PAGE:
In 1987 Dr. Carole Lannon (the first Med-Peds trained combined residency director and now UNC program director) presented proposed curricular guidelines to the second annual meeting of Med-Peds program directors (as an interest group meeting with the Association of Program Directors of Internal Medicine). With Drs. Tim Oliver (ABP) and Joe Johnson (ABIM),program guidelines were developed and implemented specifying educational content, integration and continuity. Since combined programs underwent limited review by the categorical Residency Review Committees (RRCs), the combined programs were now required to file annual reports detailing compliance with the respective board requirements. Listing in the Directory was contingent on receiving annual program approval from both boards(by agreement with the editor of the Directory.)

Dual training Matures

Now well established as a training option, the career path began to mature. Professional organizations and subgroups/sections of professional organizations (e.g.,National Med-Peds Residents’ Association, Med-Peds Program Directors’ Association, Med-Peds Section of the American Academy of Pediatrics)were developed for Med-Peds trained physicians and residents. Federal funding was approved for the fourth-year of residency training through the Balanced Budget Act of 1997. As well, insurers were encouraged by national organizations to list Med-Peds providers dually. The number of Med-Peds Programs and residents continued to grow during the 1990swith a peak of 106 programs with 456 positions offered in the match in 1998.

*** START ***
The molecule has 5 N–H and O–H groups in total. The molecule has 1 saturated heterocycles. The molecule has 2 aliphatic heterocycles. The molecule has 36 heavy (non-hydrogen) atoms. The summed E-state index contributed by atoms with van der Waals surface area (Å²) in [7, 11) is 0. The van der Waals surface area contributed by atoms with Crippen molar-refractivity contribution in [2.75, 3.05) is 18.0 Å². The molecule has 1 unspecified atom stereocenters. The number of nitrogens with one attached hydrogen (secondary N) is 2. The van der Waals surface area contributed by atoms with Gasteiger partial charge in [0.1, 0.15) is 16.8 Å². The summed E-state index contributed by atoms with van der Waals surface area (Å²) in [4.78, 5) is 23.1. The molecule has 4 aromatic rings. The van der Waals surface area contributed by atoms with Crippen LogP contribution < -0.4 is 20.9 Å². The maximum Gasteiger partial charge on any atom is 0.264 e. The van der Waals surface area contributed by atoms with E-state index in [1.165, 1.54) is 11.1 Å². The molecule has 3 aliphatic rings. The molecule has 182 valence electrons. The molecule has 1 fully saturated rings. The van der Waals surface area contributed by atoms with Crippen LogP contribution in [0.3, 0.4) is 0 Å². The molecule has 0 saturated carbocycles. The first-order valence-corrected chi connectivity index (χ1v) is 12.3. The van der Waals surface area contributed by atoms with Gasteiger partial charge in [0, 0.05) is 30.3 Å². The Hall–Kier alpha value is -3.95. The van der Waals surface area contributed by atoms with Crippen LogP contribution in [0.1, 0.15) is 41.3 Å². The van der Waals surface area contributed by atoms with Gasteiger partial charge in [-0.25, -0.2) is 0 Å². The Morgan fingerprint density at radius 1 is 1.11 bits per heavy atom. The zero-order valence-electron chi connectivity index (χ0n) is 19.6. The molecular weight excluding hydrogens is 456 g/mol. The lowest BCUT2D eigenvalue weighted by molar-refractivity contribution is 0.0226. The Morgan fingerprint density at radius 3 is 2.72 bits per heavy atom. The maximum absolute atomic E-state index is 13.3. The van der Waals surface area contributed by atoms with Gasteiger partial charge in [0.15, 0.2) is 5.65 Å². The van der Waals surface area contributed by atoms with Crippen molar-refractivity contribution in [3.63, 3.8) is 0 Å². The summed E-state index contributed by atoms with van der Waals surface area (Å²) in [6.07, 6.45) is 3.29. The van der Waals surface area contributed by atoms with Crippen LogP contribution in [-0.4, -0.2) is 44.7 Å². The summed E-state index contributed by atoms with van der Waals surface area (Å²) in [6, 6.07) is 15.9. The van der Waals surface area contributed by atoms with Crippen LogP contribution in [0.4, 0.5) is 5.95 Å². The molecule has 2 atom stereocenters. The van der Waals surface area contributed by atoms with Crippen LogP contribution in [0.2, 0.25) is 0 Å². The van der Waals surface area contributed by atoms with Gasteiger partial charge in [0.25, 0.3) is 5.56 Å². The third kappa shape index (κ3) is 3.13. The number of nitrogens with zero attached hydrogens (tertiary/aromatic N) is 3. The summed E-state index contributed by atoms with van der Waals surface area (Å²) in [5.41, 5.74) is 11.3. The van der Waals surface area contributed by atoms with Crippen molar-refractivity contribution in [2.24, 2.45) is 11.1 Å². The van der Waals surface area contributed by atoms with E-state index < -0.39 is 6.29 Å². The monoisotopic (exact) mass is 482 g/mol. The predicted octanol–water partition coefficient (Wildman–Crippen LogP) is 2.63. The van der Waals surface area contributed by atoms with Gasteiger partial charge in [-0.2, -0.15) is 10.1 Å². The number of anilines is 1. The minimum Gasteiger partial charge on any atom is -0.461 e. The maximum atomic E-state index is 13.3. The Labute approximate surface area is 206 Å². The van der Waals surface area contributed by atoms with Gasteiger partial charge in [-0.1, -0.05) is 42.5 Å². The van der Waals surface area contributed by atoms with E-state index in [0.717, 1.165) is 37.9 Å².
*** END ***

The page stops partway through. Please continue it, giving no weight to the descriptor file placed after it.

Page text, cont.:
Other combined training paths (e.g., Internal Medicine-Emergency Medicine, Internal Medicine-Psychiatry) were now in existence and none of the combined programs were accredited by the Accreditation Council for Graduate Medical Education (ACGME). The related categorical programs were ACGME accredited. Med-Peds was by far the largest combined track and as such now received more attention about residency program issues (e.g., curricula, duty hours, resources for both specialties). As a response, in 2003 the ACGME established a mechanism for oversight of Med-Peds programs with implementation 3 years later. The unintended consequence of accreditation requirements (stringent sponsorship, hospital alignment and resource allocation requirements) resulted in the closure of several programs. Others used the requirements to obtain additional institutional resources.